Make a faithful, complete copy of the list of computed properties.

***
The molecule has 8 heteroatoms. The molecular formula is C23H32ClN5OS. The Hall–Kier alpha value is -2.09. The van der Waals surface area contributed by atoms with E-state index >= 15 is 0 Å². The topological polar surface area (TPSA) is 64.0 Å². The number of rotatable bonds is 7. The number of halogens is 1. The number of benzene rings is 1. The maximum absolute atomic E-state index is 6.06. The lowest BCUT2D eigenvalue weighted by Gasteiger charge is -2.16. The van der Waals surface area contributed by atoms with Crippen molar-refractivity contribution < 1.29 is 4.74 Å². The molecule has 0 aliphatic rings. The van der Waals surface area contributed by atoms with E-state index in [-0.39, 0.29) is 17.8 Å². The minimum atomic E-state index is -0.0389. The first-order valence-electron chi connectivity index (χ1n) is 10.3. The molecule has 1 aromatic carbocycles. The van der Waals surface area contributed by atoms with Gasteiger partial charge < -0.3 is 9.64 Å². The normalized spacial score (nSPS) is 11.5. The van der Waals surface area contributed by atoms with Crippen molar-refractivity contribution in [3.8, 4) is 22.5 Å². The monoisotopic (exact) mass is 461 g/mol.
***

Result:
The molecule has 8 heteroatoms. The molecular formula is C23H32ClN5OS. The Hall–Kier alpha value is -2.09. The van der Waals surface area contributed by atoms with E-state index >= 15 is 0 Å². The topological polar surface area (TPSA) is 64.0 Å². The number of rotatable bonds is 7. The number of halogens is 1. The number of benzene rings is 1. The maximum absolute atomic E-state index is 6.06. The lowest BCUT2D eigenvalue weighted by Gasteiger charge is -2.16. The van der Waals surface area contributed by atoms with Crippen molar-refractivity contribution < 1.29 is 4.74 Å². The molecule has 0 aliphatic rings. The van der Waals surface area contributed by atoms with E-state index in [-0.39, 0.29) is 17.8 Å². The minimum atomic E-state index is -0.0389. The first-order valence-electron chi connectivity index (χ1n) is 10.3. The molecule has 1 aromatic carbocycles. The van der Waals surface area contributed by atoms with Gasteiger partial charge < -0.3 is 9.64 Å². The normalized spacial score (nSPS) is 11.5. The van der Waals surface area contributed by atoms with Crippen molar-refractivity contribution in [3.8, 4) is 22.5 Å². The monoisotopic (exact) mass is 461 g/mol.